Turning to the other WP MPs and Non-constituency MPs, Mr Heng asked: “Will they at long last be conducting their own investigation? Or will they continue to duck, dodge and deny?”
“If nothing is done from now till the appeal is concluded, we will be forced to conclude that the Workers’ Party, by its inaction, in fact endorses the dishonest conduct and the breach of the fiduciary duties that has already occurred, and is complicit in the wrongdoing.”
Explaining why he is moving the motion, Mr Heng said this is because “integrity is of the utmost importance in elected officials”.
He noted that Singapore has succeeded only because it has maintained a culture of honesty and integrity in the public service.
“Those who participate in politics must be honest, upright people who can be trusted to uphold the public interest, speak the truth even at a cost to themselves, and admit their mistakes when they have done wrong.
“They have to uphold these principles even when it is politically inconvenient to do so and we need to do this, whether you are a government or opposition MP, whether you represent a constituency in Parliament, or are an NCMP or NMP,” added Mr Heng.
In response to WP’s decision to appeal the judgment, Senior Minister of State for Law Edwin Tong wondered “what should happen in the interim”, pending an appeal.
“Should those found to have engaged in egregious conduct recuse themselves from financial oversight and control?” he asked.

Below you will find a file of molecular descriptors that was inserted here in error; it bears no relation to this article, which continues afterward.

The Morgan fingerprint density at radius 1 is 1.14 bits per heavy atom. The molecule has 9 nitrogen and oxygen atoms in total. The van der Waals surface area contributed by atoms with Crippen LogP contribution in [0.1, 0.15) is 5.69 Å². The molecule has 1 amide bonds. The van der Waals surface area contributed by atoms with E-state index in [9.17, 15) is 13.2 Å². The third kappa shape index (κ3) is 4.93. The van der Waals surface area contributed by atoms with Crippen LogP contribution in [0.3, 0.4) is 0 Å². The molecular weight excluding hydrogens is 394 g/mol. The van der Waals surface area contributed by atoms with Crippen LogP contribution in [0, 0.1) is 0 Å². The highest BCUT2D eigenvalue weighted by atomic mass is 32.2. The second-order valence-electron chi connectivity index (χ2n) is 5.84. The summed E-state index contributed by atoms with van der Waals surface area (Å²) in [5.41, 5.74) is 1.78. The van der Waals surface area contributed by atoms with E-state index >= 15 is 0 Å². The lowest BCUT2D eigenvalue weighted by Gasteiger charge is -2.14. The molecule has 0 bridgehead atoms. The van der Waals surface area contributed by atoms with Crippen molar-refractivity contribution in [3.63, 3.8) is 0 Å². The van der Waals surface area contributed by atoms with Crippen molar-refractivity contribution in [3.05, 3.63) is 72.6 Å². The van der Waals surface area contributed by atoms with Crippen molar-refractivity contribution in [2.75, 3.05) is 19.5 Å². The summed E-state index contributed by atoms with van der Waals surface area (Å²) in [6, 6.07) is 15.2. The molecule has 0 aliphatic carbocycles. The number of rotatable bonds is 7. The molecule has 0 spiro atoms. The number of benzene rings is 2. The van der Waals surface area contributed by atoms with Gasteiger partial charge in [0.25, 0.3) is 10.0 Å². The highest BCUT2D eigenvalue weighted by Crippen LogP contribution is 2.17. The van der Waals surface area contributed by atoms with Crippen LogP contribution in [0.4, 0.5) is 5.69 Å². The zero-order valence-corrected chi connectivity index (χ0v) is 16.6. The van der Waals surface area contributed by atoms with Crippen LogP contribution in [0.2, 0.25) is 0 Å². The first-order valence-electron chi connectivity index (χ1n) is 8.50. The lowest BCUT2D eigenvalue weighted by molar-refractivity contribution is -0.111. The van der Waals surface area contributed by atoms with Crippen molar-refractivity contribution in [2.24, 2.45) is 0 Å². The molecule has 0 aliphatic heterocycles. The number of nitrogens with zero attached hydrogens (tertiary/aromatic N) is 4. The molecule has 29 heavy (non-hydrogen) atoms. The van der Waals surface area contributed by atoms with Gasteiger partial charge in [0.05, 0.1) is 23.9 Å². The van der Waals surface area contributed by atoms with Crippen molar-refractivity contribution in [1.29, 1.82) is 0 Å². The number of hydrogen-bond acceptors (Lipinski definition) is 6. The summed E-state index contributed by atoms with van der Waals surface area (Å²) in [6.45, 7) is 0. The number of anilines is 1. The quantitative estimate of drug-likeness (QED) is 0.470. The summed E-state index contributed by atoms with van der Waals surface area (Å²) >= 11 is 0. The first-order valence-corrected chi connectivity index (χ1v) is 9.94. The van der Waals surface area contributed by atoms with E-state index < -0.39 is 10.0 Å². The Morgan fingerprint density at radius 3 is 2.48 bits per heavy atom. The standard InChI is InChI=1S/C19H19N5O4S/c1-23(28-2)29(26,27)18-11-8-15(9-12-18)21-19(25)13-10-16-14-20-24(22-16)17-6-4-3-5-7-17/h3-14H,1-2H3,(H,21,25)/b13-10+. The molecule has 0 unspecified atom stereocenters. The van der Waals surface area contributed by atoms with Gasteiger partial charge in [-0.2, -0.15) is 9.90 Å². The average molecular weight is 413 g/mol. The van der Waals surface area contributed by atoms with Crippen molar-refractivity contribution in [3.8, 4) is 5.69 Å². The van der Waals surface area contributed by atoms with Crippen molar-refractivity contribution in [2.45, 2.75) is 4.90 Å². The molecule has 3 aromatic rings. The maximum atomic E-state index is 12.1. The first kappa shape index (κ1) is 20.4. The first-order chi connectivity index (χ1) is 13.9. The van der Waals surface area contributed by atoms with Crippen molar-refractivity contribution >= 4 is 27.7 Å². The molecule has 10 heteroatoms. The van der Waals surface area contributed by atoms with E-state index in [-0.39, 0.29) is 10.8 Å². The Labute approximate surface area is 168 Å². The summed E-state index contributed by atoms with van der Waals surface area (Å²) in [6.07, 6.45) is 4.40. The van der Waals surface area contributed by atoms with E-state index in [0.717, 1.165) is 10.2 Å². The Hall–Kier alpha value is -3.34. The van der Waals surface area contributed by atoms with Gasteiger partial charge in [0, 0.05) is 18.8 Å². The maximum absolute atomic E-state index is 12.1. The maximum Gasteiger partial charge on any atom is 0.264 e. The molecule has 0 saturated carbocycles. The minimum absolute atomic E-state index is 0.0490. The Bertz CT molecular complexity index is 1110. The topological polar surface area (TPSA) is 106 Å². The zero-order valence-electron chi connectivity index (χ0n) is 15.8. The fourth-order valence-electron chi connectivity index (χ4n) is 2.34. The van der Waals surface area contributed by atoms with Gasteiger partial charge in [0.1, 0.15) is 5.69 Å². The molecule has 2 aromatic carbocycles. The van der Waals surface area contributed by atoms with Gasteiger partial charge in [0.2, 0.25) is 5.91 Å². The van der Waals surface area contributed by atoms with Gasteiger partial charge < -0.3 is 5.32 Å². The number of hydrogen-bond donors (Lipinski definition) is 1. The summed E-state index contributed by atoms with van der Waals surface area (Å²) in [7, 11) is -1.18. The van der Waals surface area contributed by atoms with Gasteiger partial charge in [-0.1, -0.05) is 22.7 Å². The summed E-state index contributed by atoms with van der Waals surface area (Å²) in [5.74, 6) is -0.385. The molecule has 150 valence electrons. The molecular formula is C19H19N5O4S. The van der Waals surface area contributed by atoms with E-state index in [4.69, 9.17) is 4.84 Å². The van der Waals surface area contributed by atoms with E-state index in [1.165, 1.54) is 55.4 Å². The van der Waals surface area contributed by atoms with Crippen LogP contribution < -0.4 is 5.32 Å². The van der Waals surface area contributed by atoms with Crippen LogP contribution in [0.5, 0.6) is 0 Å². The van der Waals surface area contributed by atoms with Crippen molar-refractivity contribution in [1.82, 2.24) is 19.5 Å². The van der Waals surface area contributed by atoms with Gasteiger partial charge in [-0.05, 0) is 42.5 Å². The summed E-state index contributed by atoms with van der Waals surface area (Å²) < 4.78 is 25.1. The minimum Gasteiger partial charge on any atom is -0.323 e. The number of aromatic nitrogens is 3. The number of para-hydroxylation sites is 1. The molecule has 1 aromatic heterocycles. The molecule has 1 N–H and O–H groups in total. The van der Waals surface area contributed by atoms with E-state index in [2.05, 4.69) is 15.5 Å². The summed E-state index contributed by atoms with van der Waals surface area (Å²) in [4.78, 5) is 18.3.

On this point, Mr Tong had a short exchange with WP’s Mr Faisal, who had earlier stated that he thinks it is not appropriate to consider this motion now.
Mr Tong pressed Mr Faisal for an explanation, adding that there are actions that should be taken now to safeguard residents’ interest.
To that, the latter replied that it is his responsibility to weigh and evaluate the best action for residents of Aljunied and Hougang. He also has to take into consideration the mandate given by residents at the elections in 2015 despite that taking place amid the AHTC saga.
“Personally, it would be improper for me to cancel this mandate,” said Mr Faisal. He also reiterated his point that while he respects the court judgement, it is subject to an appeal.
“So, I stand firm on my call to wait until the outcome of the Court of Appeal has been made before I take any action.”
Tuesday’s parliamentary motion marked the latest development in the long-running AHTC saga.
Setting out at length the developments over the past eight years, Mr Heng highlighted a number of key issues at the heart of the case.
READ: AHTC trial: Defendants used residents' hard-earned money to improve political standing, claims Davinder Singh
First, that the WP had “appointed their friends to manage the town council, at a higher cost than the previous managing agent”, a decision which caused the town council to incur “deficits of up to S$2 million by the third year”.
Citing a court judgment, Mr Heng noted that “there had never been any intention to call a tender in the first place”.
“The two WP MPs had already decided on FMSS within days of the 2011 General Election… They also admitted that they had rejected other parties who were interested in providing Managing Agent services,” said the Deputy Prime Minister.
He added that Mr Low “said that he would have appointed FMSS, even if a cheaper, more experienced contractor had put in a bid”.
“To guarantee FMSS’s appointment, Ms Sylvia Lim and Mr Low Thia Khiang waived the tender, even though the law required it,” said Mr Heng.
To conceal the “real facts” of the case, Ms Lim and Mr Low “manipulated the circumstances of this appointment, even to the extent of misleading their fellow Town Councillors”, he added.